The numbers above are staggering. Aldridge is shooting at or close to career worsts from every level of the court. Some might attribute Aldridge’s struggles to a lack of playmakers, but DeMar DeRozan is as good of a playmaker as the Spurs have had in the starting unit since Aldridge came on board. Last season 50% of Aldridge’s points came off an assist, and that number is up to 65% this season.
Last season 37% of Aldridge’s shots were considered open or wide open, and he hit those shots at 47% clip. This season the frequency of open shots has increased to 40%, but he’s only making these shots at around 38%.
This is all just a long-winded way of saying Aldridge is getting open looks, his teammates are finding him in similar positions to last season, but the ball is just not going in the hoop. I think there’s something to be said about the Spurs not running their offense through Aldridge the way they did last season. Going to Aldridge in the post seems to be more of a second option, sometimes resulting in Aldridge getting the ball later in the shot clock than before. It’s possible this is preventing him from finding a rhythm on offense. I’m not sure it’s that complicated though. I think it’s more mental than anything at this point – think Bryn Forbes at the free throw line last season.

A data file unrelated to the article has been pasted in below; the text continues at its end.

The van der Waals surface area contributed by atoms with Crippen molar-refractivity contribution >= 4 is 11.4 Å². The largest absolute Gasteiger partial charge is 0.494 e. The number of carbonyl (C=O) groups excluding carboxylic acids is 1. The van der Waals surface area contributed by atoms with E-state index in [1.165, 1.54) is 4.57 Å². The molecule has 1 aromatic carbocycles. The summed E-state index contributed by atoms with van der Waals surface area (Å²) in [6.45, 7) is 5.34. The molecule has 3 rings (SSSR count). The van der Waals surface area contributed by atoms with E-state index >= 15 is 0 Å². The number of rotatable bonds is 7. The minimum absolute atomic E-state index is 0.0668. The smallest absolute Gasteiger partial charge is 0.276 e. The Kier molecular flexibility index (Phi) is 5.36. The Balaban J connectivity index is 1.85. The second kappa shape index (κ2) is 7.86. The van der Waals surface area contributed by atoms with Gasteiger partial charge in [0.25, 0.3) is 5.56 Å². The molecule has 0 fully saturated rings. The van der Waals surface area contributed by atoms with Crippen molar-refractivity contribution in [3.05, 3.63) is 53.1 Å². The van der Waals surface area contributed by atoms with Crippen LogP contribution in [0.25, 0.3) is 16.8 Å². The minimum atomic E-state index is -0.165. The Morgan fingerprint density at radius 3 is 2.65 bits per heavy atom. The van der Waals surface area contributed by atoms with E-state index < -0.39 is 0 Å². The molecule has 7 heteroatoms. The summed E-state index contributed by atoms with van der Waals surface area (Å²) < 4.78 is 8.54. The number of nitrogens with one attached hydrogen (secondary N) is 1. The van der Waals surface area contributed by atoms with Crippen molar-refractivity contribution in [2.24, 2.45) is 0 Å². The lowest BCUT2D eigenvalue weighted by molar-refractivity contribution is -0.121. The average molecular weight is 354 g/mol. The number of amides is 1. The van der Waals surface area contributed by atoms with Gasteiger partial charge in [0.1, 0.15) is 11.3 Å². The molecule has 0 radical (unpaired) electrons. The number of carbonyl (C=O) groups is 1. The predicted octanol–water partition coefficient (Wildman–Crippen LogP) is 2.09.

Aldridge is crashing the boards at a career rate
Aldridge is having the best rebounding season of his career, including a robust four offensive rebounds per game. Unfortunately, he’s not turning those rebounds into easy points. In 38 put-backs this season, Aldridge has only 39 points – in other words, he’s only making half of his put-back attempts. The 1.026 Points Per Possession (PPP) in such attempts is far below last year’s PPP of 1.377.